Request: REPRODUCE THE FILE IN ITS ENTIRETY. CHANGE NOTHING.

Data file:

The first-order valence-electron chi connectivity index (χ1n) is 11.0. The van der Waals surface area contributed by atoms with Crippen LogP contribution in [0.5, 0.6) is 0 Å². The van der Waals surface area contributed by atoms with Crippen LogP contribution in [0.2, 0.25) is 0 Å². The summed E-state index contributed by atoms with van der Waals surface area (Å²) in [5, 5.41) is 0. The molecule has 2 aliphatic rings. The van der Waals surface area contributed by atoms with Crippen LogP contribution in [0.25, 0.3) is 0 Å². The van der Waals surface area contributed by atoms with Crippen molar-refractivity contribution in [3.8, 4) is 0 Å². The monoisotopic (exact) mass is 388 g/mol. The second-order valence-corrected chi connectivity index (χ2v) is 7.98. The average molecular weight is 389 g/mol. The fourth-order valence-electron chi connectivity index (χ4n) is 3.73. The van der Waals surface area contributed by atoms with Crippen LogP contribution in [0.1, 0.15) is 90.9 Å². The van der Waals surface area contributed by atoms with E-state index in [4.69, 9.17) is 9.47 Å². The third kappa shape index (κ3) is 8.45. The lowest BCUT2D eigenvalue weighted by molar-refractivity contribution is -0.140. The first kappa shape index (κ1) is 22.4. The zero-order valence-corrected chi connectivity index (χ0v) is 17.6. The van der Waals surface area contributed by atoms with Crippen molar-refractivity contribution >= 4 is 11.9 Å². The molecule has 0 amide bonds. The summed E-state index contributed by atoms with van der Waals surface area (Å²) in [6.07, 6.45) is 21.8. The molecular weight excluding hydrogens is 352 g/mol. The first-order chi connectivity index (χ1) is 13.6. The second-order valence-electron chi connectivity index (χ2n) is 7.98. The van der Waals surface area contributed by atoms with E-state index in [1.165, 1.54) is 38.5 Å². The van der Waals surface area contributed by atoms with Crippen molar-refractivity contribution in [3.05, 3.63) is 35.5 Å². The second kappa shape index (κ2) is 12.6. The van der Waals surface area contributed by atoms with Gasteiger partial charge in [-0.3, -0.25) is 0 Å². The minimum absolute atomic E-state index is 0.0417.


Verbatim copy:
The first-order valence-electron chi connectivity index (χ1n) is 11.0. The van der Waals surface area contributed by atoms with Crippen LogP contribution in [0.5, 0.6) is 0 Å². The van der Waals surface area contributed by atoms with Crippen LogP contribution in [0.2, 0.25) is 0 Å². The summed E-state index contributed by atoms with van der Waals surface area (Å²) in [5, 5.41) is 0. The molecule has 2 aliphatic rings. The van der Waals surface area contributed by atoms with Crippen LogP contribution in [0.25, 0.3) is 0 Å². The van der Waals surface area contributed by atoms with Crippen molar-refractivity contribution in [3.8, 4) is 0 Å². The monoisotopic (exact) mass is 388 g/mol. The second-order valence-corrected chi connectivity index (χ2v) is 7.98. The average molecular weight is 389 g/mol. The fourth-order valence-electron chi connectivity index (χ4n) is 3.73. The van der Waals surface area contributed by atoms with Crippen LogP contribution in [0.1, 0.15) is 90.9 Å². The van der Waals surface area contributed by atoms with E-state index in [4.69, 9.17) is 9.47 Å². The third kappa shape index (κ3) is 8.45. The lowest BCUT2D eigenvalue weighted by molar-refractivity contribution is -0.140. The first kappa shape index (κ1) is 22.4. The zero-order valence-corrected chi connectivity index (χ0v) is 17.6. The van der Waals surface area contributed by atoms with Crippen molar-refractivity contribution >= 4 is 11.9 Å². The molecule has 0 amide bonds. The summed E-state index contributed by atoms with van der Waals surface area (Å²) in [6.07, 6.45) is 21.8. The molecular weight excluding hydrogens is 352 g/mol. The first-order chi connectivity index (χ1) is 13.6. The second-order valence-electron chi connectivity index (χ2n) is 7.98. The van der Waals surface area contributed by atoms with E-state index in [1.165, 1.54) is 38.5 Å². The van der Waals surface area contributed by atoms with Crippen molar-refractivity contribution in [3.05, 3.63) is 35.5 Å². The second kappa shape index (κ2) is 12.6. The van der Waals surface area contributed by atoms with Gasteiger partial charge in [-0.3, -0.25) is 0 Å². The minimum absolute atomic E-state index is 0.0417.